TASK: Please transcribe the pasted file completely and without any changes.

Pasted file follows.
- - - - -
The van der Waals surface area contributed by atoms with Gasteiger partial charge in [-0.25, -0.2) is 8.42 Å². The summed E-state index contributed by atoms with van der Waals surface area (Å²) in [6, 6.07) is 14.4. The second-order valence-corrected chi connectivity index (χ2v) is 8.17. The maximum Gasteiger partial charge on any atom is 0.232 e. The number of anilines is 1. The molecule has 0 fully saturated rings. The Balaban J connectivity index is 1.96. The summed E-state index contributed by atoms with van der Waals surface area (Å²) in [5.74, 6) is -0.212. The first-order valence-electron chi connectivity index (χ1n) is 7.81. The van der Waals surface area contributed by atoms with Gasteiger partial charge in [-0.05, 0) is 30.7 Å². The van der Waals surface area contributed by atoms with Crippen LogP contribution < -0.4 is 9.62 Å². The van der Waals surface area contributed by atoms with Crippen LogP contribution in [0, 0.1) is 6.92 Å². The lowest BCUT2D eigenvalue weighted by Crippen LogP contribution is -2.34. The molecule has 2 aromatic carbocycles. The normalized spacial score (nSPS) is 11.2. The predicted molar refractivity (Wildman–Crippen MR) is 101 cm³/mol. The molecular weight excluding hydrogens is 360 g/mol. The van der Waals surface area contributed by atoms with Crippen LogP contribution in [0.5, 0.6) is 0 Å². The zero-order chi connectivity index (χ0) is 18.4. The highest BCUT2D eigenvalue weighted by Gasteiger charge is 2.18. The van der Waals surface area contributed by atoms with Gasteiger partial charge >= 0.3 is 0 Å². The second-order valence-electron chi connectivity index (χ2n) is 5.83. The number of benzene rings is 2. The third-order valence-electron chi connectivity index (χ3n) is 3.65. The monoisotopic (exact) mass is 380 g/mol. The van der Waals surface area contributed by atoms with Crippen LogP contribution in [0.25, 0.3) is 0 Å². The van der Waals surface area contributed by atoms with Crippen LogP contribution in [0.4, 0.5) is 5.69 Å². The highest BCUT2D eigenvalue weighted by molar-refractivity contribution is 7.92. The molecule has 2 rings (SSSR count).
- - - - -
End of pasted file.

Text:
The van der Waals surface area contributed by atoms with Gasteiger partial charge in [-0.25, -0.2) is 8.42 Å². The summed E-state index contributed by atoms with van der Waals surface area (Å²) in [6, 6.07) is 14.4. The second-order valence-corrected chi connectivity index (χ2v) is 8.17. The maximum Gasteiger partial charge on any atom is 0.232 e. The number of anilines is 1. The molecule has 0 fully saturated rings. The Balaban J connectivity index is 1.96. The summed E-state index contributed by atoms with van der Waals surface area (Å²) in [5.74, 6) is -0.212. The first-order valence-electron chi connectivity index (χ1n) is 7.81. The van der Waals surface area contributed by atoms with Gasteiger partial charge in [-0.05, 0) is 30.7 Å². The van der Waals surface area contributed by atoms with Crippen LogP contribution < -0.4 is 9.62 Å². The van der Waals surface area contributed by atoms with Crippen LogP contribution in [0, 0.1) is 6.92 Å². The lowest BCUT2D eigenvalue weighted by Crippen LogP contribution is -2.34. The molecule has 2 aromatic carbocycles. The normalized spacial score (nSPS) is 11.2. The predicted molar refractivity (Wildman–Crippen MR) is 101 cm³/mol. The molecular weight excluding hydrogens is 360 g/mol. The van der Waals surface area contributed by atoms with Crippen LogP contribution in [0.5, 0.6) is 0 Å². The zero-order chi connectivity index (χ0) is 18.4. The highest BCUT2D eigenvalue weighted by Gasteiger charge is 2.18. The van der Waals surface area contributed by atoms with Gasteiger partial charge >= 0.3 is 0 Å². The second-order valence-electron chi connectivity index (χ2n) is 5.83. The number of benzene rings is 2. The third-order valence-electron chi connectivity index (χ3n) is 3.65. The monoisotopic (exact) mass is 380 g/mol. The van der Waals surface area contributed by atoms with Crippen LogP contribution in [0.25, 0.3) is 0 Å². The van der Waals surface area contributed by atoms with Crippen LogP contribution in [0.4, 0.5) is 5.69 Å². The highest BCUT2D eigenvalue weighted by molar-refractivity contribution is 7.92. The molecule has 2 rings (SSSR count).